U Penn Professor Research Why People Choose Check-Cashing Services Over Banking
Inside Subprime: Jan 25, 2019
By Lindsay Frankel
Lisa Servon, Professor of City Planning at the University of Pennsylvania, has spent her 20-year career focused on better understanding how people living in low-income communities get by. For her, something about the common assumption that everyone would be better off financially if they participated in services offered at traditional banking institutions didn’t sit quite right. That is, she couldn’t quite buy into the assertion that educating the “unbanked” (including approximately 7% of US households without checking or savings accounts) and the “underbanked” (including the almost 20% of US households that have bank accounts but still seek out and use alternative financial services) would result in improved financial outcomes.
As she told Business Insider, “The implication of that was these people were making poor decisions… I knew that the people I had worked with closely who don’t have very much money know where every penny goes. They budget things. They know where to get the best deals on things. And so it struck me that if they were using check cashers, there must be a good reason for that.”
So, to reconcile what the experts and her instincts seemed to say, in late 2012, Servon got a job working as a teller at a check-cashing store in the South Bronx, where she spent four months learning firsthand why people choose “unbanked” financial services. To her surprise, she learned that people were choosing check-cashing services over banking because non-banks seemed to meet customers’ needs better.
Her book, “The Unbanking of America: How the New Middle Class Survives,” fully details her experience and findings with anecdotes and examples of the trends she heard. In short, Servon learned of three primary reasons why people — including the “underbanked” who do have bank accounts — chose to seek out check cashers, payday loan stores, and other subprime services over banking: cost, transparency, and service.
On the cost front, Servon told Business Insider that “People told me they were saving money by going to the check casher instead of the bank.” While the check casher charges fees that can add up, including set and percentage-based fees that vary with the total amount, customers reported that those fees were still less than banks’ money order charges or maintenance and overdraft fees.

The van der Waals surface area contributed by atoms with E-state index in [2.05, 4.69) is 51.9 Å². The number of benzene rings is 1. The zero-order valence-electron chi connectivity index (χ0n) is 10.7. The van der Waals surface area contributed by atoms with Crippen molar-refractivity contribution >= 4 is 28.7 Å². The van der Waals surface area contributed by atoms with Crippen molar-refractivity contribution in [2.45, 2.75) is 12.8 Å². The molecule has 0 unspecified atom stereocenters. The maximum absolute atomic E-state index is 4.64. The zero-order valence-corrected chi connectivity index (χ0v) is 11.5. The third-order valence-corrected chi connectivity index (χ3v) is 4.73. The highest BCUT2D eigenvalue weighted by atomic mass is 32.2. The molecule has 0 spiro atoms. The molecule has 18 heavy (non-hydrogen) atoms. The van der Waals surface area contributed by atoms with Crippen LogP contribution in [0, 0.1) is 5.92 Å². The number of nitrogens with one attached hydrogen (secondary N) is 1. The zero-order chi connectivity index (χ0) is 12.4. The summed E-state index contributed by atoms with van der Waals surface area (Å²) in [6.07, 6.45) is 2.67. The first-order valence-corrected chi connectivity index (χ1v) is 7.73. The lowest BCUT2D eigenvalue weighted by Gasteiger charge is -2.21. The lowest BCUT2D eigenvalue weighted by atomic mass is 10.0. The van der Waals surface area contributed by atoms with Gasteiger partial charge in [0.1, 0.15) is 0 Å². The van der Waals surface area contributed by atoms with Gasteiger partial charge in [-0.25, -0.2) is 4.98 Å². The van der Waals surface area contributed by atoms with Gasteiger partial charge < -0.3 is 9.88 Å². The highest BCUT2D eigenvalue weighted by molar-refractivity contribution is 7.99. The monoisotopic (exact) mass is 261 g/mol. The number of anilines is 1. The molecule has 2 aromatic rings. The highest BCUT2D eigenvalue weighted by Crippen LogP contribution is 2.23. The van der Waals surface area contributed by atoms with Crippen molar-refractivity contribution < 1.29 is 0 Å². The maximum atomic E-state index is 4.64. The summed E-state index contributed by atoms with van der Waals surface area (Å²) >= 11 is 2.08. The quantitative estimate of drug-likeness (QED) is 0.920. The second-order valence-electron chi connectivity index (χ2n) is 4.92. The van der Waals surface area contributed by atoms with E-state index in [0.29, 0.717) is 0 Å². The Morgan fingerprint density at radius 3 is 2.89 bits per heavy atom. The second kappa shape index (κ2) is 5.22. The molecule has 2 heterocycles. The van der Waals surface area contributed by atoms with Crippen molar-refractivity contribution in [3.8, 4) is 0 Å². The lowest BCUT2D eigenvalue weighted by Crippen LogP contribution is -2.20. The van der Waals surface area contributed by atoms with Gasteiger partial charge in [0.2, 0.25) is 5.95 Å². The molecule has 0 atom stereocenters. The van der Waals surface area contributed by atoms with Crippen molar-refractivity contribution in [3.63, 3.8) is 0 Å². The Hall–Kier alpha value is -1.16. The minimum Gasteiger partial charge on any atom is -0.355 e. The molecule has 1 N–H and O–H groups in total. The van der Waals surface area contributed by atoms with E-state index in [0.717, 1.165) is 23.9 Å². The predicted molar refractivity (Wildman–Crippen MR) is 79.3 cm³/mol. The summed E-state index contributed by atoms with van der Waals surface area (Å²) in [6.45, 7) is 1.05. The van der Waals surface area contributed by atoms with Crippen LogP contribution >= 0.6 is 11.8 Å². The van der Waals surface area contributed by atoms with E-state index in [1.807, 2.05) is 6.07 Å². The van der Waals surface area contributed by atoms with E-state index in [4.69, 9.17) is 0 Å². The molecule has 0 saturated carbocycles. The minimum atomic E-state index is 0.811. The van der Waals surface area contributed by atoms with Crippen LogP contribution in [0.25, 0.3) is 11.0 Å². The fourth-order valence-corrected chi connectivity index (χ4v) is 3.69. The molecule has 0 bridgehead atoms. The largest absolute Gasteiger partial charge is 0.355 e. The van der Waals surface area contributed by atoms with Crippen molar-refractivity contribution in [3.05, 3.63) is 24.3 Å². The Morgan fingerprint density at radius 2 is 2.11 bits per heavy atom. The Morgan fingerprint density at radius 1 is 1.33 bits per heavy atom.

Customers also reported that check cashers operate more transparently than banks. As Servon told Business Insider, customers “felt like they knew exactly what they were paying when they went to the check casher. And if you go into a check casher, you will see there are signs that span the teller window that list every product that’s for sale and how much it costs.: This is in stark contrast to banks, which sometimes have more convoluted and less obvious fee amounts and conditions that can vary with each specific account type. For customers with minimal discretionary income, being able to predict where each cent goes is imperative.
Finally, Servon heard from her check-cashing customers that they valued the customer service they received there more than they did at banks. Because check cashers rely on high volumes of customers to turn a profit, they recognize that they need to meet people where they are and offer flexibility — even if that flexibility comes with an additional fee — to keep customers coming back. That, in turn, makes those customers feel valued.
Servon’s analysis presents cause to reevaluate how mainstream financial institutions and entities conceive of lower-income and middle-income Americans’ financial behavior and choices. At the very least, it reaffirms her initial instinct and begs a larger question: the people choosing to purchase subprime financial products are not doing so out of naivety or lack of education, so how can both banks and socially responsible subprime lenders better provide for these customers to keep their business out of the hands of their predatory competitors?